Gerald went to trial and was charged of being the trigger man during the fake robbery. There were several people who testified at his trial. Those people are:
Clerence Green (jail house snitch)
Green was facing 25 years to life in prison for physically assaulting his wife and a female police officer. Green went from facing a life sentence to a one-year sentence for testifying against Gerald. Saying Gerald told him he committed the murder.
Tony Ketchum (store clerk, eyewitness)
Ketchum was an employee who was at the Whataburger. He testified he was not able to see the shooters face when he came in, but in his statement to police he stated that he saw the shooter coming in the window with a silver gun in his left hand. Ronald Bo Worthy is left handed. Gerald is right handed.
Wilbert Marsh (store clerk, eyewitness)
Marsh, another employee at the Whataburger restaurant, testified at Marshall’s trial as the key witness. He too – with Ketchum – stated a person entered the drive through window with a silver pistol in his left hand. He also said that the person who entered the store was the person who shot Dean. The officer who lead the investigations, showed Marsh a photo line-up with suspects after the crime and said that Marsh immediately picked out a person and that person was not Gerald Marshall.
Dennis Meyer (prisoner housed with co-defendants)
Dennis Meyer, a prisoner with 25 convictions on his criminal record, was housed in jail with Calliham and Worthy. Meyer testified that he helped them prepare affidavits to lie on Marshall saying that he was the person who did every thing. He also testified that he heard the plotting to write affidavits; also that Worthy said that he went into the store but didn’t want to put that into the affidavit. This would show that Worthy was the person in the store and who killed Dean. Both Marsh and state prosecutors said that the one person went into the store – the shooter.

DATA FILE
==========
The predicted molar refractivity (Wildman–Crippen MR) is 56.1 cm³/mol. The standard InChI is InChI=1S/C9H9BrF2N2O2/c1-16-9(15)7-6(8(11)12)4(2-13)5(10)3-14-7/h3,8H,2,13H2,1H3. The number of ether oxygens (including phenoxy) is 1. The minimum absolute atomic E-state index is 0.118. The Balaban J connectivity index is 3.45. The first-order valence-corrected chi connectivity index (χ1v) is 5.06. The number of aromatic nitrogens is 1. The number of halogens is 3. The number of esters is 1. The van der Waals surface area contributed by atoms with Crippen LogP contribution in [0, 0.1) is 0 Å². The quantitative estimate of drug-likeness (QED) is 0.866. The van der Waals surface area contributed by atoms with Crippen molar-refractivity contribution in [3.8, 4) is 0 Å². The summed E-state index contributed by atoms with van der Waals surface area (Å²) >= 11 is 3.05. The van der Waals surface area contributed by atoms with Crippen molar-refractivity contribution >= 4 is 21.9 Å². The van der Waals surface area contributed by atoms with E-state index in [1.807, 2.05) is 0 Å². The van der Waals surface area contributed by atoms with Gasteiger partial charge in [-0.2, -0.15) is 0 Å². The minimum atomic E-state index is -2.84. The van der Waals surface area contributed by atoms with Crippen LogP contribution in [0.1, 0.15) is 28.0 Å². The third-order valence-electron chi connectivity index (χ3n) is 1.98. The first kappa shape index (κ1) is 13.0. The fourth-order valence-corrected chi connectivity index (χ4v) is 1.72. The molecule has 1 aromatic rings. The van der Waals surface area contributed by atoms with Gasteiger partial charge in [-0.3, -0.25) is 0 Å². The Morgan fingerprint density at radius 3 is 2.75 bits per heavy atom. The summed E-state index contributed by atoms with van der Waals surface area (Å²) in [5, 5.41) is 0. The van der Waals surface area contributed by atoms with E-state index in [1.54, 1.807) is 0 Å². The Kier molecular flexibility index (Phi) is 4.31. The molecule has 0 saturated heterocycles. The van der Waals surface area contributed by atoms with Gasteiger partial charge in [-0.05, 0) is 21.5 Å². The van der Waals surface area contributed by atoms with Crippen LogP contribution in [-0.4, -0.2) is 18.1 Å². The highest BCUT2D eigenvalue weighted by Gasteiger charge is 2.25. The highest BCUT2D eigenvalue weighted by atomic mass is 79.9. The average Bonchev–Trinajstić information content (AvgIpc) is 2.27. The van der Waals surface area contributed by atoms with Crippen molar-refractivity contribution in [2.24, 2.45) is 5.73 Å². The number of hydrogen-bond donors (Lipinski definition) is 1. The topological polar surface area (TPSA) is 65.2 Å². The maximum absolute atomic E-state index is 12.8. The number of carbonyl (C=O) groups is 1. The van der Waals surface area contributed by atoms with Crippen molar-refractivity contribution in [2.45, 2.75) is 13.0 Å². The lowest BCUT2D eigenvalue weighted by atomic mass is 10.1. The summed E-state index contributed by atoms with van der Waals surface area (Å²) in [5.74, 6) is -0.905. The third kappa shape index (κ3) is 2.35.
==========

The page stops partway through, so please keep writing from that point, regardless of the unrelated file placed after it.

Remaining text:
After Meyer gave this knowledge to the police in an interview, the prosecutors offered
Meyer a time reduction to testify against Calliham and Worthy. From the court documents it is evident that Calliham is protecting Worthy and Worthy entered the Whataburger, as he told Meyer but didn’t want to include it into evidence.
At Gerald’s trial the state put these witnesses on the stand and the jury believed their lies and inconsistent testimony, convicted Gerald then sentenced Gerald to death.
Gerald’s innocence –
It is important to realize that Gerald was a part of the inside robbery, but he was not the actual killer. Here is the evidence that we believe shows that Gerald is not the killer:
Eyewitness Misidentification –
Eyewitness Misidentification occurs when a victim or eyewitness to a crime says that they saw some one, and then subsequently picks the person, the wrong person out of a photo line- up or live line-up. Both types of line-ups consist of potential suspects being showed to witnesses, along with several people who had nothing to do with the crime.